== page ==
25/10/2007

Beating the No-Limit 6 Max Games Part 4

Carl Sampson 'The Dean'

Last week we took a look at continuation betting and I want to carry that forward somewhat this week by continuing with that theme. I read a very interesting article in Flush magazine the other day by Full Tilt pro Andy Bloch about continuation betting. Andy said that he normally raises pre-flop to three times the big blind and then puts out a bet on the flop of the same amount.

This would mean raising to $60 in a $10-$20 game for example and should you get called by the big blind, this would mean that there was $130 in the pot on the flop and then betting $60-$65 on the flop. I can totally understand Andy’s philosophy here as he can afford to make many continuation bets like this when his flop bet is so small.

You are not putting very much at risk here when you play like this and if you get played back at then you are well and truly done with the hand. Like he says in the article, most of the time his opponents will have missed the flop and a continuation bet will normally take it and especially in heads up situations.

Well I certainly am not going to write an article for this forum about some other article and how I agree with it….how boring would that be? To be fair to Andy, his article was very short so he did not have the necessary space to expand on what he was saying but I can just feel an army of no limit players rushing out to try this tactic after reading that.

But I feel that to implement a tactic like this all of the time is asking for trouble because sooner or later you are going to run into players who simply will not stand for it. Choosing the amount of your continuation bet is not straight forward and like most things in poker, the only real answer to the question of “what is the correct amount to continuation bet” would be as it normally is with poker questions…..it depends.

Firstly I think you need to be looking at who has actually called your raise and what type of player they are. If they are the type of player who sees a half-pot continuation bet on a 9-6-2 rainbow flop then that can be like a red rag to a bull with certain players. Certain other types may actually think that you are not overly confident about your hand and are afraid of shoving any more chips out there.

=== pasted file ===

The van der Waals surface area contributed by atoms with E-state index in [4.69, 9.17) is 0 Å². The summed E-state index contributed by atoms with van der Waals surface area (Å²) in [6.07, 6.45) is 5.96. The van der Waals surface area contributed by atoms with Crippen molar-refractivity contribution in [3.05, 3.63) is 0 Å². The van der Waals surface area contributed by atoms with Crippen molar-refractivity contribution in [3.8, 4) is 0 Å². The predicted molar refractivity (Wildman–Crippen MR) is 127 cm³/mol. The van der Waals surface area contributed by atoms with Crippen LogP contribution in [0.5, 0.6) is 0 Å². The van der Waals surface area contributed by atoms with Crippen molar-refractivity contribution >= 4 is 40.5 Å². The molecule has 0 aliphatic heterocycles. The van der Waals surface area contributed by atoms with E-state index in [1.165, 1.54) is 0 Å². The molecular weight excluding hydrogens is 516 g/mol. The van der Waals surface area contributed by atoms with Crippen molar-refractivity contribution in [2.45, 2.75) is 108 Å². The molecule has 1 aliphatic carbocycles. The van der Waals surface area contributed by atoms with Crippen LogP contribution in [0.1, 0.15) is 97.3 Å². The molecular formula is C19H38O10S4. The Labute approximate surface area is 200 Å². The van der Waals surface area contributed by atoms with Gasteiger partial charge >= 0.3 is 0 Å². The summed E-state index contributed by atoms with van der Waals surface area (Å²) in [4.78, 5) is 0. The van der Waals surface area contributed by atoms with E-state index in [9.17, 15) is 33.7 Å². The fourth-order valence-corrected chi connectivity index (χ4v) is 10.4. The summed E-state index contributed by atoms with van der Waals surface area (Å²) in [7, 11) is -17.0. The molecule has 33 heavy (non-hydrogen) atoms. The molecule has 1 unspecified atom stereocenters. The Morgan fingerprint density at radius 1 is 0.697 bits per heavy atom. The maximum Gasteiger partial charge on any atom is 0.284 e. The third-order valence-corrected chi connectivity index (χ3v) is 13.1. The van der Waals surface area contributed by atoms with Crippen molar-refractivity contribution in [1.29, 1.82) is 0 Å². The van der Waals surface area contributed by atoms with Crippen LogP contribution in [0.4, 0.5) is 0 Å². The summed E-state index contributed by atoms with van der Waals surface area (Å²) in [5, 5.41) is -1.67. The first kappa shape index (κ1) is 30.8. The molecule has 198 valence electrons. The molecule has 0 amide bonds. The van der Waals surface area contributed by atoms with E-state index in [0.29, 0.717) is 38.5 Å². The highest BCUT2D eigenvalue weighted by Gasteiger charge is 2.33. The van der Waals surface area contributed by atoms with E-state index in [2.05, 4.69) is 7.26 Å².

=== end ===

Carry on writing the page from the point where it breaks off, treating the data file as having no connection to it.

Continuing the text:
Depending on who you are continuation betting then half pot size bets on the flop can encourage more floating by your opponents. Is your opponent one of those who likes to get fancy by mimicking a slow played monster holding garbage for instance? Each and every single one of us has our own individual style of play and philosophy of how to play the game.

Even successful players disagree and argue about the merits of certain plays. Our own individual philosophies are moulded over a period of time by what games we have been in, what books we have read, what opinions we have listened to, magazines we have read, poker sites we have played on, opponents we have faced etc etc, over time this all congeals into making our own particular playing style.

Whenever you sit in any poker game then you are obviously assessing and watching your opponents or at least you should be but I try and take that a step further and try and assess just how each of them actually play poker and what they are trying to achieve at the table.

This is why you simply cannot have a universal rule when it comes to continuation betting or for most things in poker for that matter. Its so easy online to be aggressive, you don’t have to physically move chips and you have almost complete anonymity if you mess up or do anything stupid.

But when I watch my opposition and I see someone raise pre-flop after I have folded and their raise gets one caller, I am then also watching how the hand plays out as well. If that pre-flop raiser fired out a half pot bet that made his opponent fold then I know straight away that this is a guy who will fold to half pot bets if they have missed. But sometimes you just get the feeling with certain people what they either will or will not stand for and this is when you sometimes need to make two thirds to three quarter pot size bets on the flop. It can be very annoying to lose a pot after getting floated and getting turn raised or raised on the flop when in fact a three quarter pot flop bet could have taken it down there and then.

This is the type of bet that tells your opponent that you are serious about the hand and your bigger flop bet has also escalated the pot so if they wish to float or come over the top then they are risking a much higher amount of money than they would if you had fired out a half pot bet.

Of course if your opponent refuses to get involved with small pots or does not try to get cute or fancy then why bet more money to win the pot when a half pot continuation bet will achieve the exact same result. Once again it comes down to watching your opponents but that means working hard at the table... but I guess you already knew that.

Anyone who wishes to discuss this article with me is free and welcome to do so either on the forum or through my website www.pokersharkpool.com see you next week!

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